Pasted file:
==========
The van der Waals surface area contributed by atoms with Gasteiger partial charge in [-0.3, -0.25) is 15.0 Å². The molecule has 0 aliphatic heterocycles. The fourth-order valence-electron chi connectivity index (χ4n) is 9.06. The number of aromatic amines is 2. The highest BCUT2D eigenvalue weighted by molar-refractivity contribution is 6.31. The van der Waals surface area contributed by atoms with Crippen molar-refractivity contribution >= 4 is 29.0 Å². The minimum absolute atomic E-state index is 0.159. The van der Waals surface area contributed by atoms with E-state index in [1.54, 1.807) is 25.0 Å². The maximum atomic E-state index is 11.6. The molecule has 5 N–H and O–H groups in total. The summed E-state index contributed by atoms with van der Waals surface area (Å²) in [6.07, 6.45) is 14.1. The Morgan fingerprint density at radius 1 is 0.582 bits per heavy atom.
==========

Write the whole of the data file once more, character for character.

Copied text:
The van der Waals surface area contributed by atoms with Gasteiger partial charge in [-0.3, -0.25) is 15.0 Å². The molecule has 0 aliphatic heterocycles. The fourth-order valence-electron chi connectivity index (χ4n) is 9.06. The number of aromatic amines is 2. The highest BCUT2D eigenvalue weighted by molar-refractivity contribution is 6.31. The van der Waals surface area contributed by atoms with Crippen molar-refractivity contribution >= 4 is 29.0 Å². The minimum absolute atomic E-state index is 0.159. The van der Waals surface area contributed by atoms with E-state index in [1.54, 1.807) is 25.0 Å². The maximum atomic E-state index is 11.6. The molecule has 5 N–H and O–H groups in total. The summed E-state index contributed by atoms with van der Waals surface area (Å²) in [6.07, 6.45) is 14.1. The Morgan fingerprint density at radius 1 is 0.582 bits per heavy atom.